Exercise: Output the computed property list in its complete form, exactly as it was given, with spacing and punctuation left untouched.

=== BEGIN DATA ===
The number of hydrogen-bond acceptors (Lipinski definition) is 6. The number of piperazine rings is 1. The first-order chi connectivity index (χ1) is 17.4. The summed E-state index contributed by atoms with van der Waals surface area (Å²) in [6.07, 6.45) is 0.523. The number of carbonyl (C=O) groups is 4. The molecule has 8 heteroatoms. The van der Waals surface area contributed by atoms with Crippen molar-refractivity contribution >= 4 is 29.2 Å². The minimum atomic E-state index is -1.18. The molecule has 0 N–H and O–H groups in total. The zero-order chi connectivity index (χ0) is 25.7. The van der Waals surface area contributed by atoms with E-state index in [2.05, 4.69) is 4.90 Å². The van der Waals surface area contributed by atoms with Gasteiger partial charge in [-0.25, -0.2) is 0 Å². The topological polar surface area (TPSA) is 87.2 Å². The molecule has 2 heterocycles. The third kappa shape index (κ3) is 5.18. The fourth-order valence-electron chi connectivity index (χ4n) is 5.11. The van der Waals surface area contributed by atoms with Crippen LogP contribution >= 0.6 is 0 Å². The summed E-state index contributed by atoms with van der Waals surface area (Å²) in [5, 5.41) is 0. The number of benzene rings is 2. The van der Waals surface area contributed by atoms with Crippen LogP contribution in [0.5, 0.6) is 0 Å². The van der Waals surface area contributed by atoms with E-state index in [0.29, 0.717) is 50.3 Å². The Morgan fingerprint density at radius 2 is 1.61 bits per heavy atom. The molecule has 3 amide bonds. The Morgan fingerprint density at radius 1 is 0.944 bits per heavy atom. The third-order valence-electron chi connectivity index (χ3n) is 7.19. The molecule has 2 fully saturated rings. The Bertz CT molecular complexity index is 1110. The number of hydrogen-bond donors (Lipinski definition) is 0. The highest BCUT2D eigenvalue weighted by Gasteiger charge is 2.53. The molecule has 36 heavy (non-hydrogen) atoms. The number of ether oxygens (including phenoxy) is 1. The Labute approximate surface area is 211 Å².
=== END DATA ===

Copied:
The number of hydrogen-bond acceptors (Lipinski definition) is 6. The number of piperazine rings is 1. The first-order chi connectivity index (χ1) is 17.4. The summed E-state index contributed by atoms with van der Waals surface area (Å²) in [6.07, 6.45) is 0.523. The number of carbonyl (C=O) groups is 4. The molecule has 8 heteroatoms. The van der Waals surface area contributed by atoms with Crippen molar-refractivity contribution >= 4 is 29.2 Å². The minimum atomic E-state index is -1.18. The molecule has 0 N–H and O–H groups in total. The zero-order chi connectivity index (χ0) is 25.7. The van der Waals surface area contributed by atoms with E-state index in [2.05, 4.69) is 4.90 Å². The van der Waals surface area contributed by atoms with Gasteiger partial charge in [-0.25, -0.2) is 0 Å². The topological polar surface area (TPSA) is 87.2 Å². The molecule has 2 heterocycles. The third kappa shape index (κ3) is 5.18. The fourth-order valence-electron chi connectivity index (χ4n) is 5.11. The van der Waals surface area contributed by atoms with Crippen LogP contribution >= 0.6 is 0 Å². The summed E-state index contributed by atoms with van der Waals surface area (Å²) in [5, 5.41) is 0. The number of benzene rings is 2. The van der Waals surface area contributed by atoms with Crippen LogP contribution in [0.5, 0.6) is 0 Å². The van der Waals surface area contributed by atoms with E-state index in [0.29, 0.717) is 50.3 Å². The Morgan fingerprint density at radius 2 is 1.61 bits per heavy atom. The molecule has 3 amide bonds. The Morgan fingerprint density at radius 1 is 0.944 bits per heavy atom. The third-order valence-electron chi connectivity index (χ3n) is 7.19. The molecule has 2 fully saturated rings. The Bertz CT molecular complexity index is 1110. The number of hydrogen-bond donors (Lipinski definition) is 0. The highest BCUT2D eigenvalue weighted by Gasteiger charge is 2.53. The molecule has 36 heavy (non-hydrogen) atoms. The number of ether oxygens (including phenoxy) is 1. The Labute approximate surface area is 211 Å².